So I got a lot of Happy Meals, and I got chubby.
Of course, turning children into regulars at McDonald’s was the whole point. Joe Johnston, a Tulsa author and artist, was a Cleveland adman in the early 1970s. “There was a sense (among McDonald’s franchise owners) that kids didn’t want to come to McDonald’s. There was a feeling McDonald’s was losing its connection to kids. There was no place to sit. Families took food to their cars. Kids were like, ‘This sucks, I want crayons.’ No one at McDonald’s was addressing it.” He said the company gave him $700 to research ways to entice young families and his agency came up with a McDonald’s “Fun Meal.” It was essentially a sack with puzzles and activities on the packaging. No toys. “But toys, we learned, were key. Franchises were innovating. But they couldn’t afford millions of toys.”
Actually, many of the cultural items we associate with McDonald’s didn’t start at the company’s headquarters (then in Oak Brook) but in local franchises around the country.
Shamrock Shakes, started in Connecticut.
Big Macs in Pittsburgh.
Filet-O-Fish in Cincinnati.
By the mid-’70s, the idea of a children’s meal box (with a Cracker Jack-like prize) had been floating around the fast-food industry. Paul Schrage, now-retired senior executive vice president of McDonald’s – he OK’d the Happy Meal to go national – says bluntly: “The idea (for the Happy Meal) came from our competitor, Burger Chef, which had been offering gifts to kids. Our regional ad manager in St. Louis, Dick Brams, was aware of this and thought it was a nifty idea and he contacted a guy in Kansas City named Bob Bernstein.” Of course, it’s more complicated than that: Bernstein, whose advertising firm handled McDonald’s restaurants in the Midwest and Southwest (and still does), had been working already on a kids meal. He said: “I came up with the Happy Meal, in 1975, as I watched my son at the breakfast table reading his cereal box. He did it every morning. I thought, we make a box for McDonald’s that holds a meal and gives kids things to do.”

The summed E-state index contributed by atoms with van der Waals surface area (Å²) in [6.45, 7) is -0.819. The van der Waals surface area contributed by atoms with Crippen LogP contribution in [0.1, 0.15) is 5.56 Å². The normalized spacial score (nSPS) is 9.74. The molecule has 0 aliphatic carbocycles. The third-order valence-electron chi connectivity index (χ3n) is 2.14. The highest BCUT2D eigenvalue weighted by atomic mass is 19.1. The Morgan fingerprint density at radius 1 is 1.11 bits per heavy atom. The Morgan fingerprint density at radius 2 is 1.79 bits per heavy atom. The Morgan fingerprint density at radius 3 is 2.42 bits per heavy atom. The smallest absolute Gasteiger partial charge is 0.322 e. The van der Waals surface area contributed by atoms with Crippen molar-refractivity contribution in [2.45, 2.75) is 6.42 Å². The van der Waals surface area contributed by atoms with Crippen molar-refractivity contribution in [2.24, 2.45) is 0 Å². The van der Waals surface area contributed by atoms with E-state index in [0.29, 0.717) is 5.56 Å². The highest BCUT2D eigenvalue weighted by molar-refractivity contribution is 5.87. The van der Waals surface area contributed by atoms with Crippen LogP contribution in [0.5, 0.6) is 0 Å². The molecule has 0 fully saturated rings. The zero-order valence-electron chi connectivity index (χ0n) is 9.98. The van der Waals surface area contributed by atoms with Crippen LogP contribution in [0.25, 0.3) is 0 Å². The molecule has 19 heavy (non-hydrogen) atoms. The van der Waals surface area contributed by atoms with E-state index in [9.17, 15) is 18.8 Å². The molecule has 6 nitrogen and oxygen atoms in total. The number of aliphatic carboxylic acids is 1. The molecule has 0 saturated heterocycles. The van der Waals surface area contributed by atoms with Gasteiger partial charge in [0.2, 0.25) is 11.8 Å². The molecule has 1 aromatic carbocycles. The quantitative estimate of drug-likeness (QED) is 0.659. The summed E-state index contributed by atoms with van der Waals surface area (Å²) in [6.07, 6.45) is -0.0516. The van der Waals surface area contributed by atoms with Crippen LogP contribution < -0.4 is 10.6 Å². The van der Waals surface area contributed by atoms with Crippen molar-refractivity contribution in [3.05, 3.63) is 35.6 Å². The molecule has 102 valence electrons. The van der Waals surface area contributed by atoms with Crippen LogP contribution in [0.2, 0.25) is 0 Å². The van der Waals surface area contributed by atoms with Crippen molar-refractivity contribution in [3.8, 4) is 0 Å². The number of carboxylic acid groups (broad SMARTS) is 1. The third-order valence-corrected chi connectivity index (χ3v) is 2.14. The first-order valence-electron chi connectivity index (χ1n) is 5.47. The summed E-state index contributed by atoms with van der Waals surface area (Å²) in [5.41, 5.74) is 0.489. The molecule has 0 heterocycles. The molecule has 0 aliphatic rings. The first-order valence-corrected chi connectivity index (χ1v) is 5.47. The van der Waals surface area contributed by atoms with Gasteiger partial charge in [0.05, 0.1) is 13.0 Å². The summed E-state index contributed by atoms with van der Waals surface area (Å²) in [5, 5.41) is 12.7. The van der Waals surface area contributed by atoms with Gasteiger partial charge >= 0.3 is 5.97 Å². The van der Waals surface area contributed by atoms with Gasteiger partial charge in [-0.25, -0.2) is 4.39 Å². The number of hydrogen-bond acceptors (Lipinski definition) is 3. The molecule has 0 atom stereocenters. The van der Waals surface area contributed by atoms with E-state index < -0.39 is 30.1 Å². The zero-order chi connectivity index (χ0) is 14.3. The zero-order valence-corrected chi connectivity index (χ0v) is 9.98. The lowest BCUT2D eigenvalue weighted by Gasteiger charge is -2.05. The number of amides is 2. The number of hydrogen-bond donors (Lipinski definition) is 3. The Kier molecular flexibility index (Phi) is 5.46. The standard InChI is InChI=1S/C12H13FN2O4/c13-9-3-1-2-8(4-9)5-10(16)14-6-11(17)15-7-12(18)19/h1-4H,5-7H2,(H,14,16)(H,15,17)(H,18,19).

At a meeting with franchise owners, Bernstein heard that “moms needed something simple to handle” and restaurant owners wanted to streamline the often chaotic ordering of kids’ food. So he began trademarking cups, plates, lids as “Happy Cups,” “Happy Plates,” etc. He made a deal with Keebler for cookies; he hired children’s book illustrators and graphic designers to work on a box.
He wasn’t the first.
As early as 1973, the Indianapolis-based Burger Chef had been offering its own Fun Meals that included a toy. (Burger Chef even had “Star Wars” boxes in 1978.) According to Meredith Williams, a Joplin, Missouri, collector of fast-food ephemera who wrote two guides to collecting Happy Meals, individual McDonald’s franchises around the country had tested similar concepts, from trick-or-treat packages and Mayor McCheese bags.
Still, Bernstein perfected the idea, Schrage said.
Before McDonald’s agreed to make the Happy Meal a national product, Bernstein’s Happy Meals were being tested and advertised for a couple of years in Kansas City, Phoenix and Denver. The ad executive even trademarked the Happy Meal name, then later transferred it to McDonald’s for $1. (He said he eventually received a $5,000 bonus for his creation).
During the summer of 1979, McDonald’s premiered the Happy Meal nationally. The first boxes were circus wagons. The first toys were tops, stencils, wallets, puzzles and erasers. And initially, meals included a hamburger or cheeseburger, fries, a soft drink and cookies.
So, there you go – Bob Bernstein of Kansas City, inventor of the Happy Meal.
He still keeps a bronze Happy Meal in his office, awarded by McDonald’s in 1987 – the inscription thanks him for “for bringing the Happy Meal, a bold idea,” to the company.
But then it gets weird.
When Dick Brams died at 45 in 1988, the former McDonald’s employee, a popular figure in Midwest advertising, was celebrated at his funeral as “father of the Happy Meal.” Bernstein said it’s here that the company started to say the Happy Meal was Brams’ idea, “and that’s just not true – Dick did a lot, but after the Happy Meal had already been created.”